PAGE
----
It's always seemed to me that our hobby (or, more accurately, our wide range of similar hobbies) is very self-selecting for the same sorts of people. In other words, we've all got some basic personality traits in common. Beyond those traits which drew us to the DIY universe…
What are the most important attributes for a tool builder to possess?
Thanks for starting a thread like this Kbalch, its something I've been thinking about a lot lately. I think Tim hits two of the high points of the spectrum, but think the core of it IMHO is about doing the Best that we can with what we have, better. It involves ingenuity (seeing the simple elegant solution to a problem and executing it), being able to research and learn, a deft hand to make something from scratch and/or scrap, tenacity to see it through to a place that satisfies the purpose and some mindset of craftsmanship, And a mind that visualizes and [email protected]@'s the large and small of it.
In a nutshell it's creativity, I think. The powerful thing that this group has though, is Craftsmanship and a want/hunger to learn new things and ways of doing them. It's a tough definition because of the varying degrees of skill/mind sets, but the sharing (what you provide space for) is what brings the broad spectrum to the next levels.
Of course there is some head scratching and head banging in there too. ~¿@
~PJ's Ponderings & Pontifications....
Since I was young, I have always had interest in mechanical things. Nothing better than getting dirty taking something down, repairing it, and off to the next project. I found myself very comfortable working as a machinist apprentice, back in the days before CNC machines. Making tools that made projects easier was very interesting to me. I probably would have gotten much better at it, but during the early 80's jobs for machinists in MA kind of dried up, so I invested a decade in the Marine Corps, where my scrounging and building kept many of our vehicles running. Now, years later, I find myself still making tools, and finding new ways getting myself in trouble building things.
In my case, I live in a small city in Patagonia, in southern Argentina. In my childhood, toys where expensive or just inexistent, like Lego. So the solution was make my own toys with scrap wood and cardboard. Now, as an adult, the same happens with tools. When I haven't a certain tool or I can't afford it, I research and build my own version of the tool. Sometimes I expend more time building the tool than using it, but the process is often more rewarding. And recently I discover that building tools for my brothers is even more rewarding than building for myself.
It's a tough one to put into a few words, but I'll try: Ingenuity, creativity, craftsmanship, independence, and a passion for the elegant solution.
Sounds as though many of us found the spark as children. I wonder if we were inspired by people and events in our early lives or if there was something more innate that merely found encouragement and room to grow. The old nature vs. nurture philosophical digression…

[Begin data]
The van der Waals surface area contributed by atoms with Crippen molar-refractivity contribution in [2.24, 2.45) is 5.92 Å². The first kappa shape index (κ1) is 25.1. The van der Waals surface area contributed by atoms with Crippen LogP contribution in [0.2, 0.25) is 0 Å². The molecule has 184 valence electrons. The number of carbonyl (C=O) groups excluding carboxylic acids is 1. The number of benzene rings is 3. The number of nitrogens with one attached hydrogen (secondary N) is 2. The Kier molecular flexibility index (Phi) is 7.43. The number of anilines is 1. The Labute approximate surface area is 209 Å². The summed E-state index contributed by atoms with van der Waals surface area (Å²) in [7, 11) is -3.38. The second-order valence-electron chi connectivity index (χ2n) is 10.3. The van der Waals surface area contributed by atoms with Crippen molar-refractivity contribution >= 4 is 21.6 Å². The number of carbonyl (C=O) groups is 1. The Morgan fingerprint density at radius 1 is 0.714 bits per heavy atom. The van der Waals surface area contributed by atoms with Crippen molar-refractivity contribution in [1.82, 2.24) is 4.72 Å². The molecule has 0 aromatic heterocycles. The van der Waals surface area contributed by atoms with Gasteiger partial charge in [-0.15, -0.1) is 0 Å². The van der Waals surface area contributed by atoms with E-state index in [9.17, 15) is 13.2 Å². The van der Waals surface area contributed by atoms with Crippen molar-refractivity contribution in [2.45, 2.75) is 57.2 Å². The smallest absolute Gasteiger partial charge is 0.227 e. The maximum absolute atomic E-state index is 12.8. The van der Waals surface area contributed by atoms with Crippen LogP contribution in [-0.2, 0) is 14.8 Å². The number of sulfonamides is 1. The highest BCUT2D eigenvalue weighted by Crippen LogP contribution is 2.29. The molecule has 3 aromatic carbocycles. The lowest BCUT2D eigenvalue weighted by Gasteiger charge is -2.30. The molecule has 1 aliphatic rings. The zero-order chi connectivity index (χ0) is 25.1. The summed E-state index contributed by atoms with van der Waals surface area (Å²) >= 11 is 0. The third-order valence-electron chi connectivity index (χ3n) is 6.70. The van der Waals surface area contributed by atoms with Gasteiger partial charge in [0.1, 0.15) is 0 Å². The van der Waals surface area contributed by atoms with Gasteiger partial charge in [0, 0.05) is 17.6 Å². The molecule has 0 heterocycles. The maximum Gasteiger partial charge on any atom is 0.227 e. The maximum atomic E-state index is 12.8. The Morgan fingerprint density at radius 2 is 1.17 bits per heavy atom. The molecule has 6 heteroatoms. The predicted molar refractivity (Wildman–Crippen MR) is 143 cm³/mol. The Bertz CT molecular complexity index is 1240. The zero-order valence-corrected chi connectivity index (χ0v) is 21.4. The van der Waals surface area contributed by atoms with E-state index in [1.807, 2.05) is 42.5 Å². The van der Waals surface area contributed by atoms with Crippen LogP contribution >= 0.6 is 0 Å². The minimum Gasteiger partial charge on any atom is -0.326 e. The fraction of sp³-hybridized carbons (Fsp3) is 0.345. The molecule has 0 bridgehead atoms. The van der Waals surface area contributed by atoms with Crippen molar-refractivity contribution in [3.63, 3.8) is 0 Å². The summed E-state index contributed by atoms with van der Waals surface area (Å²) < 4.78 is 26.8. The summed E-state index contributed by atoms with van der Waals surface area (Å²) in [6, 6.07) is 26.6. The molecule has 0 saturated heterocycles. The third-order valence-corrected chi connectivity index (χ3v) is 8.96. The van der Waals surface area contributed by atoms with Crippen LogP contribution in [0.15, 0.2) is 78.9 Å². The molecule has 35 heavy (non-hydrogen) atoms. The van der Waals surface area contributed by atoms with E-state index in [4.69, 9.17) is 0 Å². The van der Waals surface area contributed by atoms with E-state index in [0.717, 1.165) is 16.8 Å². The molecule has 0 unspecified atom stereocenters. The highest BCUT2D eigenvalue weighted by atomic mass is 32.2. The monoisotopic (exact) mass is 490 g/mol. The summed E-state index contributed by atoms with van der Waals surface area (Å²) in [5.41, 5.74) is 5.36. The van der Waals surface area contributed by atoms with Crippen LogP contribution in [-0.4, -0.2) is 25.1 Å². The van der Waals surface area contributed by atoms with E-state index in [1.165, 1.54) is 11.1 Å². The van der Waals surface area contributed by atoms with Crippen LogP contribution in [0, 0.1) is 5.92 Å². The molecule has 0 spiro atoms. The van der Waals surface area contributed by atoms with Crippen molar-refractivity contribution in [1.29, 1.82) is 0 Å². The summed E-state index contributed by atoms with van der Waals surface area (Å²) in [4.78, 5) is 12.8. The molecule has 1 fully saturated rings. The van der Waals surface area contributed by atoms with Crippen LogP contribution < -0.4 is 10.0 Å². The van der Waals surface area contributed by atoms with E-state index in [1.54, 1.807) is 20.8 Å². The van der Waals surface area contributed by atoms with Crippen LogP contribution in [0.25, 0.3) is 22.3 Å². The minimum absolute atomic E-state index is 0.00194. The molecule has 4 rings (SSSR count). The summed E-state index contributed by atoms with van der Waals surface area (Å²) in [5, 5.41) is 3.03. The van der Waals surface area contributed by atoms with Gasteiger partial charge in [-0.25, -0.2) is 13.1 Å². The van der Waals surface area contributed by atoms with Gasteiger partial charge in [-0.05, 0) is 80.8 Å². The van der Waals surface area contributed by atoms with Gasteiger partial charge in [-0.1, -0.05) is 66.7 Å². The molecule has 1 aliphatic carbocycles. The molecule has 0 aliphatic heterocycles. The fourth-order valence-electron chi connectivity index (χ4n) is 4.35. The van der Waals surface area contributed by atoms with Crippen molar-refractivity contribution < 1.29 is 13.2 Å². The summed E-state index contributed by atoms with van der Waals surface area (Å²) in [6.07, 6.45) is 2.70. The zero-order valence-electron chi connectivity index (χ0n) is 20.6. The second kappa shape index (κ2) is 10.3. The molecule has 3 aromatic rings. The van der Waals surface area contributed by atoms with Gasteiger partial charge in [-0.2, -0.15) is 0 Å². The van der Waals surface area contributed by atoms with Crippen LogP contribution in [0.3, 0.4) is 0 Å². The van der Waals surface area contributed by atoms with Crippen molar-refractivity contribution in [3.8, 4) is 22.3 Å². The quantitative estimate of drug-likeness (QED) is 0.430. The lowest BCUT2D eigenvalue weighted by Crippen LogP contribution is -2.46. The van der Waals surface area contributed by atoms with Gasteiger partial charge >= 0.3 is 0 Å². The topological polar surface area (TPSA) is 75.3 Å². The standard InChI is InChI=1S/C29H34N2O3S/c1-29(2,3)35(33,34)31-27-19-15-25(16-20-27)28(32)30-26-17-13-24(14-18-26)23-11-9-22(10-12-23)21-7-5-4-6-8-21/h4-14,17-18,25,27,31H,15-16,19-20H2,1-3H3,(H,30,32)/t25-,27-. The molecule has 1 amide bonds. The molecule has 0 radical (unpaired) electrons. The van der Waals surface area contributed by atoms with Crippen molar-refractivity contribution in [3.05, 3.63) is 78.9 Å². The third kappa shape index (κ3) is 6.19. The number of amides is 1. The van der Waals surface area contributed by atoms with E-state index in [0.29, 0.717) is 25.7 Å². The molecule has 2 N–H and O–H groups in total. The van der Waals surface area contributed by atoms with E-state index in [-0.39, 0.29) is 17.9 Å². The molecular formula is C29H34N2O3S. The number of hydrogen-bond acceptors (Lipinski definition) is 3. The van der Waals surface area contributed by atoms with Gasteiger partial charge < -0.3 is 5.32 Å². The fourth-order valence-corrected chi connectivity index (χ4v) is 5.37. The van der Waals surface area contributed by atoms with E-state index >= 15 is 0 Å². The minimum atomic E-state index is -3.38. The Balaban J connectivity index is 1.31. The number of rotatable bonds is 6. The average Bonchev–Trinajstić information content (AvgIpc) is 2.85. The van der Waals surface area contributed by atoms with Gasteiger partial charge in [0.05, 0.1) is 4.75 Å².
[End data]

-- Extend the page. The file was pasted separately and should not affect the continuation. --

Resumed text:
I had all the usual building toys (Legos, Lincoln Logs, TinkerToys, Erector Set, etc.) and was a dedicated model builder (cars, planes, and rockets) throughout my childhood. From the time I was five or six, when a new item came into the house requiring assembly (BBQ, lawnmower, bookshelf, whatever…), I was the one who figured it out and put it together. My father, sadly, was not up to it, so I have no idea where I got the inclination/ability.
I've always loved mechanical things, almost without exception. All vehicles, engines, watches, pens, guns, et al. I like seeing how things are made and applying different learned techniques to future projects of my own. As others have said, there's also a tremendous satisfaction found in using something I've built myself.
Perhaps ironically, while I believe in doing things "right" and not rushing, I can be really impatient and am sometimes frustrated when a project is proceeding slowly. I suppose that, as much as I enjoy the building process, it's all about the end result for me. I build stuff I want and the ends are the object of the exercise, not the means.
I've been online a long time (30+ years - since before there was a "web"; only a number of dial-up BBSs and academic nets) and am thrilled with how easy it's become to share information amongst those with similar interests, whatever they may be. Thanks for being here, guys, and for contributing so much to our community.
I may be of the Nurture ilk from my first erector set at ~6 and building the "Ferris Wheel" with my Dad, Ken. We always had a shop and did U-control model airplanes and hand launch gliders, cars, bikes, gunsmith work, and fixed everything in the neighborhood up through my teens, then to rockets and cars and wood work with my son now, so there is something to the Nurture I believe, and grateful that my parents worked hard to provide that foundation.
The longer I've been around though, the more I realize that people that excel or express their talent have a spark from within that brings forward transformation at what ever they do. Maybe like the AllSpark or the Midi-chlorians , it allow us to be the conduit and let others grow from the vision, creativity, and passion, brought forward. The Japanese sword makers talk of the soul of the blade, and IMHO think that comes from the maker, then the users, whether it's swords, fine clocks, or a quick tool to make a tool, we pass on our Jujube's to every thing and when done well or innovatively others recognize the spark and are attracted, awed or excited by it. Think maybe "Transformative" needs to be added to the list?
Me too Ken, from the end of CPM, Kaypro's, Big O' Floppies, on to XT's, Gopher, BBS and SIG's and here we are still. Thanks for continuing the tradition and providing a great space for all to learn and share...and a Great Topic!
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